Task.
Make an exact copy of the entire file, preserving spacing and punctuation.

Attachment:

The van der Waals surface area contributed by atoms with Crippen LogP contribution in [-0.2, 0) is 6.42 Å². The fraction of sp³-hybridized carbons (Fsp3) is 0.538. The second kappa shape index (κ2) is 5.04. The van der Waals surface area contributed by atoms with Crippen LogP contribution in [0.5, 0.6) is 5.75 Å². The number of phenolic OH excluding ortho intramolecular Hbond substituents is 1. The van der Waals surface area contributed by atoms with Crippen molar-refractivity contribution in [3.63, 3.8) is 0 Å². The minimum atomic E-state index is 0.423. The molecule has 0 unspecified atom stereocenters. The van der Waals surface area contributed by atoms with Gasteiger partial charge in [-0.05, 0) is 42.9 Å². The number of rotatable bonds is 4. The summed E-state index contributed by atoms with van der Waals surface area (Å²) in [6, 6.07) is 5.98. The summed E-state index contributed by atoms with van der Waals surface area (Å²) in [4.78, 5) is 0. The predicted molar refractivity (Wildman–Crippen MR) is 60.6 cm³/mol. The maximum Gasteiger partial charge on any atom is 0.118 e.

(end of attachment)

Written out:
The van der Waals surface area contributed by atoms with Crippen LogP contribution in [-0.2, 0) is 6.42 Å². The fraction of sp³-hybridized carbons (Fsp3) is 0.538. The second kappa shape index (κ2) is 5.04. The van der Waals surface area contributed by atoms with Crippen LogP contribution in [0.5, 0.6) is 5.75 Å². The number of phenolic OH excluding ortho intramolecular Hbond substituents is 1. The van der Waals surface area contributed by atoms with Crippen molar-refractivity contribution in [3.63, 3.8) is 0 Å². The minimum atomic E-state index is 0.423. The molecule has 0 unspecified atom stereocenters. The van der Waals surface area contributed by atoms with Gasteiger partial charge in [-0.05, 0) is 42.9 Å². The number of rotatable bonds is 4. The summed E-state index contributed by atoms with van der Waals surface area (Å²) in [6, 6.07) is 5.98. The summed E-state index contributed by atoms with van der Waals surface area (Å²) in [4.78, 5) is 0. The predicted molar refractivity (Wildman–Crippen MR) is 60.6 cm³/mol. The maximum Gasteiger partial charge on any atom is 0.118 e.